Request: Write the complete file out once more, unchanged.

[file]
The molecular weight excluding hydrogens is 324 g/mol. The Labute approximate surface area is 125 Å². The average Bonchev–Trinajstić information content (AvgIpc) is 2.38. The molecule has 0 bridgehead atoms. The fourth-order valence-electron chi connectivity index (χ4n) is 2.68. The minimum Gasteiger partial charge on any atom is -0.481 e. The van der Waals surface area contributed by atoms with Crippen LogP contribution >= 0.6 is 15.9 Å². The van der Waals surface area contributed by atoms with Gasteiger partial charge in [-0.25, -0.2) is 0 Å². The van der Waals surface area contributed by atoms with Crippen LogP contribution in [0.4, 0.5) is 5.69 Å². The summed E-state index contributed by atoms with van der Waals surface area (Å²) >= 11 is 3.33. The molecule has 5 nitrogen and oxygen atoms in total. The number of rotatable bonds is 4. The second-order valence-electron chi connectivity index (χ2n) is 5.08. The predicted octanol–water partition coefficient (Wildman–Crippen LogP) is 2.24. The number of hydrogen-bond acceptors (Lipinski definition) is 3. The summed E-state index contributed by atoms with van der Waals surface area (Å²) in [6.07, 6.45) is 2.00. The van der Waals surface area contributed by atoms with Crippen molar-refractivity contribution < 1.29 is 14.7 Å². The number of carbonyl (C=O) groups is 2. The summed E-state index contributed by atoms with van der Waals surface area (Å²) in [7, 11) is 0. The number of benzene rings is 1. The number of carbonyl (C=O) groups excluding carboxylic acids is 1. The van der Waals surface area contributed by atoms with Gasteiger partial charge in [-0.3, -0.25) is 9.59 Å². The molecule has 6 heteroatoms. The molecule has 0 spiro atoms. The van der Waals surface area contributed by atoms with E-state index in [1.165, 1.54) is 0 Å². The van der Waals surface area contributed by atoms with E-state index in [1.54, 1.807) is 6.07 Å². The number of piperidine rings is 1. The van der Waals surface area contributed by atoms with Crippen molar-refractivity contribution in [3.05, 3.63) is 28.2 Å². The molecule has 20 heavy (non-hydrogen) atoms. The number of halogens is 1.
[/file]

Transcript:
The molecular weight excluding hydrogens is 324 g/mol. The Labute approximate surface area is 125 Å². The average Bonchev–Trinajstić information content (AvgIpc) is 2.38. The molecule has 0 bridgehead atoms. The fourth-order valence-electron chi connectivity index (χ4n) is 2.68. The minimum Gasteiger partial charge on any atom is -0.481 e. The van der Waals surface area contributed by atoms with Crippen LogP contribution >= 0.6 is 15.9 Å². The van der Waals surface area contributed by atoms with Gasteiger partial charge in [-0.25, -0.2) is 0 Å². The van der Waals surface area contributed by atoms with Crippen LogP contribution in [0.4, 0.5) is 5.69 Å². The summed E-state index contributed by atoms with van der Waals surface area (Å²) >= 11 is 3.33. The molecule has 5 nitrogen and oxygen atoms in total. The number of rotatable bonds is 4. The second-order valence-electron chi connectivity index (χ2n) is 5.08. The predicted octanol–water partition coefficient (Wildman–Crippen LogP) is 2.24. The number of hydrogen-bond acceptors (Lipinski definition) is 3. The summed E-state index contributed by atoms with van der Waals surface area (Å²) in [6.07, 6.45) is 2.00. The van der Waals surface area contributed by atoms with Crippen molar-refractivity contribution < 1.29 is 14.7 Å². The number of carbonyl (C=O) groups is 2. The summed E-state index contributed by atoms with van der Waals surface area (Å²) in [7, 11) is 0. The number of benzene rings is 1. The number of carbonyl (C=O) groups excluding carboxylic acids is 1. The van der Waals surface area contributed by atoms with Gasteiger partial charge in [-0.3, -0.25) is 9.59 Å². The molecule has 6 heteroatoms. The molecule has 0 spiro atoms. The van der Waals surface area contributed by atoms with E-state index in [1.165, 1.54) is 0 Å². The van der Waals surface area contributed by atoms with E-state index in [1.54, 1.807) is 6.07 Å². The number of piperidine rings is 1. The van der Waals surface area contributed by atoms with Crippen molar-refractivity contribution in [3.05, 3.63) is 28.2 Å². The molecule has 20 heavy (non-hydrogen) atoms. The number of halogens is 1.